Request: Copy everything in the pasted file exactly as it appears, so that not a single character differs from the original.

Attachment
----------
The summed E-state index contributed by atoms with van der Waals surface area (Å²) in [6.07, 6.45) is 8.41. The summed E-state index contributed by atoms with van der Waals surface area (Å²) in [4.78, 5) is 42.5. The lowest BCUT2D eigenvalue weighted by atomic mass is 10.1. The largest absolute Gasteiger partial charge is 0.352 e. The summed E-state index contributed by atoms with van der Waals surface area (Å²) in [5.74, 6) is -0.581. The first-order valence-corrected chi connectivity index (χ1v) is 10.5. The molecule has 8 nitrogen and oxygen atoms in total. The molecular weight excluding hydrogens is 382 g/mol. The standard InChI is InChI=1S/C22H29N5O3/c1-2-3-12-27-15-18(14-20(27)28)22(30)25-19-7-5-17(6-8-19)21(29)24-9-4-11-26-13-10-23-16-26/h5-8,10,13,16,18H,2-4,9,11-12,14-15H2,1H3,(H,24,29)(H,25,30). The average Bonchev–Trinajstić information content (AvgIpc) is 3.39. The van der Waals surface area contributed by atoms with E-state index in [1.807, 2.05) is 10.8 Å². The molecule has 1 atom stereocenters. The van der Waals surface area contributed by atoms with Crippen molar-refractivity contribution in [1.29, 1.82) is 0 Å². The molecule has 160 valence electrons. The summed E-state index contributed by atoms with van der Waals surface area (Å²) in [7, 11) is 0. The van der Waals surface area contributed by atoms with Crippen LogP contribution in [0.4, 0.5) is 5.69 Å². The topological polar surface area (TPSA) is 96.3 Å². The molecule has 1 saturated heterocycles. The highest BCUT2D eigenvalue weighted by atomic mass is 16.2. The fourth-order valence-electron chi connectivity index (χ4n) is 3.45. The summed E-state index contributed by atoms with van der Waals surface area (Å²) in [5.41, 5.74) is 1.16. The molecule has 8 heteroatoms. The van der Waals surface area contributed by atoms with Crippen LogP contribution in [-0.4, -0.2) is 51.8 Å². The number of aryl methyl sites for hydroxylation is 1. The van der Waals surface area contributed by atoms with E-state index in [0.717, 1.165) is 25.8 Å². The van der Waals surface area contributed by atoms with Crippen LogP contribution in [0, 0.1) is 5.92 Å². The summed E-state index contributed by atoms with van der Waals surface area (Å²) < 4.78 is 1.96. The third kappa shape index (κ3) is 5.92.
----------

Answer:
The summed E-state index contributed by atoms with van der Waals surface area (Å²) in [6.07, 6.45) is 8.41. The summed E-state index contributed by atoms with van der Waals surface area (Å²) in [4.78, 5) is 42.5. The lowest BCUT2D eigenvalue weighted by atomic mass is 10.1. The largest absolute Gasteiger partial charge is 0.352 e. The summed E-state index contributed by atoms with van der Waals surface area (Å²) in [5.74, 6) is -0.581. The first-order valence-corrected chi connectivity index (χ1v) is 10.5. The molecule has 8 nitrogen and oxygen atoms in total. The molecular weight excluding hydrogens is 382 g/mol. The standard InChI is InChI=1S/C22H29N5O3/c1-2-3-12-27-15-18(14-20(27)28)22(30)25-19-7-5-17(6-8-19)21(29)24-9-4-11-26-13-10-23-16-26/h5-8,10,13,16,18H,2-4,9,11-12,14-15H2,1H3,(H,24,29)(H,25,30). The average Bonchev–Trinajstić information content (AvgIpc) is 3.39. The van der Waals surface area contributed by atoms with E-state index in [1.807, 2.05) is 10.8 Å². The molecule has 1 atom stereocenters. The van der Waals surface area contributed by atoms with Crippen molar-refractivity contribution in [1.29, 1.82) is 0 Å². The molecule has 160 valence electrons. The summed E-state index contributed by atoms with van der Waals surface area (Å²) in [7, 11) is 0. The van der Waals surface area contributed by atoms with Crippen LogP contribution in [0.4, 0.5) is 5.69 Å². The topological polar surface area (TPSA) is 96.3 Å². The molecule has 1 saturated heterocycles. The highest BCUT2D eigenvalue weighted by atomic mass is 16.2. The fourth-order valence-electron chi connectivity index (χ4n) is 3.45. The summed E-state index contributed by atoms with van der Waals surface area (Å²) in [5.41, 5.74) is 1.16. The molecule has 8 heteroatoms. The van der Waals surface area contributed by atoms with Crippen LogP contribution in [-0.4, -0.2) is 51.8 Å². The number of aryl methyl sites for hydroxylation is 1. The van der Waals surface area contributed by atoms with E-state index in [0.717, 1.165) is 25.8 Å². The van der Waals surface area contributed by atoms with Crippen LogP contribution in [0, 0.1) is 5.92 Å². The summed E-state index contributed by atoms with van der Waals surface area (Å²) < 4.78 is 1.96. The third kappa shape index (κ3) is 5.92.